Bronco Spotlight: Jasmine Vedua

Photo of Jasmine Vedua

Bachelor of Science in biomedical science, 2018

Executive Assistant at Kalamazoo Valley Habitat for Humanity 

As the Executive Assistant, I support all of the departments within the organization: community relations, volunteer services, homeowner services, construction operations, and the Habitat ReStore. Most of the time I am doing administrative work for these departments. Sometimes I go to the construction sites to help build and coordinate site sponsorships. When needed, I help out with sales and moving furniture at the Habitat ReStore. 

What is the most rewarding and the most challenging part of your job?

The most rewarding part of my job is getting to work with and learn from so many hard-working and motivated individuals: our homeowners, volunteers, and my coworkers. The most challenging part of my job would be having to sit at a desk in an office for a long period of time, Monday through Friday. 

What experiences impacted the choice of your career path? 

When I transferred to WMU from the U.S. Naval Academy, I joined FOCUS Kalamazoo, a volunteer organization. Being a part of this organization for three years, helping it grow and develop, gave me a lot of experience in leadership and community service. Through FOCUS I volunteered with many non-profits around Kalamazoo. When graduation was not so far away, I knew that I had to continue my work with these non-profits; therefore, I asked one of the FOCUS Board members to take and review my resume with their employer (Habitat for Humanity). Because of this connection and my experience, I was offered the position before I even graduated. It is my involvement with the community that continuously pushes me: the next step is applying to graduate schools to earn my Master's of Public Policy and Administration.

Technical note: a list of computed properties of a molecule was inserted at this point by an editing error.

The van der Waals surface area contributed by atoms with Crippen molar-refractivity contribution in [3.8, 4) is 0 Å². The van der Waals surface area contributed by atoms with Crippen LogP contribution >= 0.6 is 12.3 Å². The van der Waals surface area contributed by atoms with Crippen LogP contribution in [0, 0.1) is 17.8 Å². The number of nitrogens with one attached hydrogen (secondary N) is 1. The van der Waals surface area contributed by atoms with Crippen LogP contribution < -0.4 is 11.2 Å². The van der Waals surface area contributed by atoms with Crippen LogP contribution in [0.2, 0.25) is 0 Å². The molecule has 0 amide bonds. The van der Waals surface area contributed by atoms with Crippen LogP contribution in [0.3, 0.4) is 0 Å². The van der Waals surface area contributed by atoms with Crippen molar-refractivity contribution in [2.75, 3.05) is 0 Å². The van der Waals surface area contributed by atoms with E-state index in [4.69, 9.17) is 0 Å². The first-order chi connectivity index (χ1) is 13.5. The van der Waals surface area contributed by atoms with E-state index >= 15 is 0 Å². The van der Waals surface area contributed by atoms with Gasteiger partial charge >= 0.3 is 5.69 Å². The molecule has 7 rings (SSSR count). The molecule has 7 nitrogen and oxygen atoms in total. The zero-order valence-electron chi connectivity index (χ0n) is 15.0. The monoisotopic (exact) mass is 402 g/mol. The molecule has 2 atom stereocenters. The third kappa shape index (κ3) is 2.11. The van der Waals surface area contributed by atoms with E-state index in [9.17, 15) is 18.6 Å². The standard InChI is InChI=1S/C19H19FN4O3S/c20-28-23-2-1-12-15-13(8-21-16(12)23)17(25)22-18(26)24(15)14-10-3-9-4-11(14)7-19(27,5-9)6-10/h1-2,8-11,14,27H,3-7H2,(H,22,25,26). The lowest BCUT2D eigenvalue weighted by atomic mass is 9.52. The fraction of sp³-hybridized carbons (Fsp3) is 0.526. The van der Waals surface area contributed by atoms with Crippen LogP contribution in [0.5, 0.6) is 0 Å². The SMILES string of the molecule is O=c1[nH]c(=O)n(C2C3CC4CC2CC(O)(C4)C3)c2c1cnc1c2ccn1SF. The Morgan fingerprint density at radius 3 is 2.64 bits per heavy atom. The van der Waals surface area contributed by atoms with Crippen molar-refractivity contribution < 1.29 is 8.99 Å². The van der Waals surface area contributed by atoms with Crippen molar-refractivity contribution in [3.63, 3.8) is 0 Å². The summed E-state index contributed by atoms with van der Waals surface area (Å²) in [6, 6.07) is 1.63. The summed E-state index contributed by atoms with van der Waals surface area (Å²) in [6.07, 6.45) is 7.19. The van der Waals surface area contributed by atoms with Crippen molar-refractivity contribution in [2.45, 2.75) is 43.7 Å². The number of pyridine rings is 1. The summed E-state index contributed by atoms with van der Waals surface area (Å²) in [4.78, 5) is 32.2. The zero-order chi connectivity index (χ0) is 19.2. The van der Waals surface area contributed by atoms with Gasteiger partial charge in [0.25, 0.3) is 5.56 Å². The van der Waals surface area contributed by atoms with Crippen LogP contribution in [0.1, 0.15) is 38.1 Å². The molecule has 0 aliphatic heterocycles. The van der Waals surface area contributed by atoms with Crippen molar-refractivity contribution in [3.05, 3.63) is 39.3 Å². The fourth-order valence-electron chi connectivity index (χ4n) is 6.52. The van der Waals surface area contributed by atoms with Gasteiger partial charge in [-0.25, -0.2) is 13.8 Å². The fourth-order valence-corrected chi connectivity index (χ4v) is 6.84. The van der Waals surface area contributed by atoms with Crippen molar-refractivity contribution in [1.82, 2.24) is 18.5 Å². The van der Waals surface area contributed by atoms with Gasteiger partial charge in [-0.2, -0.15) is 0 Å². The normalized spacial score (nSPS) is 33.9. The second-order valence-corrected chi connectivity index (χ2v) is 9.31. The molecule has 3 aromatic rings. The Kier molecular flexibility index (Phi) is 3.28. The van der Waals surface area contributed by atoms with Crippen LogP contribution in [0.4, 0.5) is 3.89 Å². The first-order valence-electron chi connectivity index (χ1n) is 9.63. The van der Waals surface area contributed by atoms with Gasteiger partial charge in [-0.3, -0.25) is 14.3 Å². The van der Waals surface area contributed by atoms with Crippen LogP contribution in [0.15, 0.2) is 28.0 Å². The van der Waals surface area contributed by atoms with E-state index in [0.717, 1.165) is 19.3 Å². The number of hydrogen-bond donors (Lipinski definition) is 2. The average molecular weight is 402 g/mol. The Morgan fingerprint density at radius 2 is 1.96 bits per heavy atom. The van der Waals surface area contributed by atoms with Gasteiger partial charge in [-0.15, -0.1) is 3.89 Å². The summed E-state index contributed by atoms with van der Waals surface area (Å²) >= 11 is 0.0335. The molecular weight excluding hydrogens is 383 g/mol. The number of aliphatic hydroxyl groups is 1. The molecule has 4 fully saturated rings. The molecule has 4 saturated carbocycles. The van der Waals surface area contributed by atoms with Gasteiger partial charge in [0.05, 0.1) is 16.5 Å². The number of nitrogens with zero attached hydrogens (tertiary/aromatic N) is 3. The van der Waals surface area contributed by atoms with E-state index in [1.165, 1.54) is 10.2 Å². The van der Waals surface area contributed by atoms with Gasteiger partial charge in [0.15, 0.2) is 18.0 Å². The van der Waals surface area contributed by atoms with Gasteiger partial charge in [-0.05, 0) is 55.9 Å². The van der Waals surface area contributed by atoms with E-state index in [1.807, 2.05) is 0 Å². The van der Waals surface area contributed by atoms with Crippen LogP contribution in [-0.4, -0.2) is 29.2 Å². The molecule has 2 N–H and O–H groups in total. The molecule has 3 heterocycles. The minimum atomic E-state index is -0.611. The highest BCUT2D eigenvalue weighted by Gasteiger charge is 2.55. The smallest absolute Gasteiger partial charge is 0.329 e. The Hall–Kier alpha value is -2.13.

What advice do you have for students looking for their career after college? 

It is important to know that you will change your mind over and over again, and that is completely normal. I changed my mind four times before I graduated and ended up with a degree for a field that I don't plan on being in anymore. Do not focus too much on your degree setting you up for your career; choose what you love to study and get involved with organizations that help you develop into a well-rounded person. Your degree can help you get a job, but it is the combination of all that you do (and doing it well) that helps you create a career.

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